requirement that Mr. Denari dismiss his state court suit against
the Insurance Companies and Navigant a term explicitly
discussed and rejected during the 2/2/04 settlement negotiations.
Mr. Denari subsequently filed this Motion to enforce the terms of
the settlement, as stated in open court. DISCUSSION
An oral settlement agreement reached during mediation is fully
enforceable by the court presiding over the underlying
litigation. Carr v. Runyan, 89 F.3d 327, 329-33 (7th Cir.
1996). "[A] contract can be formed before there is an official
document memorializing the deal." Fidelity Mut. Life Ins. Co.,
v. American Nat'l Bank and Trust Co. of Chicago, 1994 WL 14635
at *2 (N.D. Ill. Jan. 20, 1994). In order to establish the
existence of an agreement, the parties must demonstrate that
there was an offer, acceptance, and a meeting of the minds as to
the terms of the agreement. The terms of the agreement must be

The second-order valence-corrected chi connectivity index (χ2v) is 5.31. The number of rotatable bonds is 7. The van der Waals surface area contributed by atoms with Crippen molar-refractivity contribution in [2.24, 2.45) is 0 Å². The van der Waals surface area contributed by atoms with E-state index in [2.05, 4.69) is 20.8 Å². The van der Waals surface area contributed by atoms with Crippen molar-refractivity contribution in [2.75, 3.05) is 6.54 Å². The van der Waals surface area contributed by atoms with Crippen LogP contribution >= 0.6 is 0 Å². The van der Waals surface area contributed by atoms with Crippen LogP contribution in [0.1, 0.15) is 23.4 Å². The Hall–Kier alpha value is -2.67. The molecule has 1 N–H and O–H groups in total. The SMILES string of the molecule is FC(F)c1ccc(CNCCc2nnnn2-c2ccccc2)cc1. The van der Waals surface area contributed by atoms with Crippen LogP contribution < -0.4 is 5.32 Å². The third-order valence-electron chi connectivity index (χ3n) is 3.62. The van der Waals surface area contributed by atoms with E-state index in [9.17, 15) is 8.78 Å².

sufficiently definite for the court to enforce the settlement.
Defalco v. Oak Lawn Public Library, No. 99 CV 02137, 2000 WL
263922, at *3-4 (Mar. 1, 2000) (noting that courts may look to
the ordinary linguistic meaning of a term to define the terms of
Although an oral settlement must set forth the terms of the
agreement with sufficient definiteness, the settlement may be
contingent upon a subsequent agreement. "[T]he fact that a
settlement agreement calls for the parties to reach another
agreement in the future in other words, an `agreement to agree'
will not prevent the settlement from being enforced." Thermos
Co. v. Starbucks Corp., No. 96 C3833, 1998 WL 299469, at *4 (N.D. Ill. May 29, 1998) (quoting S
and T Mfg. Co., Inc. v. County of Hillsborough, 815 F.2d 676,
678-79 (Fed. Cir. 1987)). A party cannot avoid performance under
an agreement to agree by withholding its consent, in bad faith,
to the unresolved term. See generally, Beraha v. Baxter Health
Care Corp., 956 F.2d 1436, 1443 (7th Cir. 1992).
In the instant case, Mr. Denari's offer to settle the lawsuit
was made on the record. Mr. Denari agreed to dismiss his federal
lawsuit in exchange for $29,000, and the parties further agreed
that a portion of those proceeds would be paid directly to Mr.